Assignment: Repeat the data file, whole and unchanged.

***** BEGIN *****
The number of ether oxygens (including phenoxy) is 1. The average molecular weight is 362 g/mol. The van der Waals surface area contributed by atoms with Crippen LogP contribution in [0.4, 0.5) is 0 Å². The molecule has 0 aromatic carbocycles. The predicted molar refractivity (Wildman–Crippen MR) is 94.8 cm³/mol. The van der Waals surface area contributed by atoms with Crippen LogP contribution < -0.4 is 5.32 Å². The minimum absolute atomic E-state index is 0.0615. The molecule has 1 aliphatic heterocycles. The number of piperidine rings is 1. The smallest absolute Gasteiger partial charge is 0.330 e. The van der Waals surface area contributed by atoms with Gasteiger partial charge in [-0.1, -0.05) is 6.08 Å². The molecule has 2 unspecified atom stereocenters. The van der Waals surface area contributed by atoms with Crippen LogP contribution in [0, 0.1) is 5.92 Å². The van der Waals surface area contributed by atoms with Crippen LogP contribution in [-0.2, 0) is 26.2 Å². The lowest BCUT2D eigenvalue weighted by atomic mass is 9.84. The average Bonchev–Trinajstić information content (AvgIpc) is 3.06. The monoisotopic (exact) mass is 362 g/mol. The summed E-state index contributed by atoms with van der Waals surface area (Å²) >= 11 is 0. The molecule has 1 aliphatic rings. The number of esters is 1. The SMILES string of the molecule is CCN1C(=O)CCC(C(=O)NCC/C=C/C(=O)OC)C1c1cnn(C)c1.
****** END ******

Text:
The number of ether oxygens (including phenoxy) is 1. The average molecular weight is 362 g/mol. The van der Waals surface area contributed by atoms with Crippen LogP contribution in [0.4, 0.5) is 0 Å². The molecule has 0 aromatic carbocycles. The predicted molar refractivity (Wildman–Crippen MR) is 94.8 cm³/mol. The van der Waals surface area contributed by atoms with Crippen LogP contribution < -0.4 is 5.32 Å². The minimum absolute atomic E-state index is 0.0615. The molecule has 1 aliphatic heterocycles. The number of piperidine rings is 1. The smallest absolute Gasteiger partial charge is 0.330 e. The van der Waals surface area contributed by atoms with Gasteiger partial charge in [-0.1, -0.05) is 6.08 Å². The molecule has 2 unspecified atom stereocenters. The van der Waals surface area contributed by atoms with Crippen LogP contribution in [0, 0.1) is 5.92 Å². The van der Waals surface area contributed by atoms with Crippen LogP contribution in [-0.2, 0) is 26.2 Å². The lowest BCUT2D eigenvalue weighted by atomic mass is 9.84. The average Bonchev–Trinajstić information content (AvgIpc) is 3.06. The monoisotopic (exact) mass is 362 g/mol. The summed E-state index contributed by atoms with van der Waals surface area (Å²) >= 11 is 0. The molecule has 1 aliphatic rings. The number of esters is 1. The SMILES string of the molecule is CCN1C(=O)CCC(C(=O)NCC/C=C/C(=O)OC)C1c1cnn(C)c1.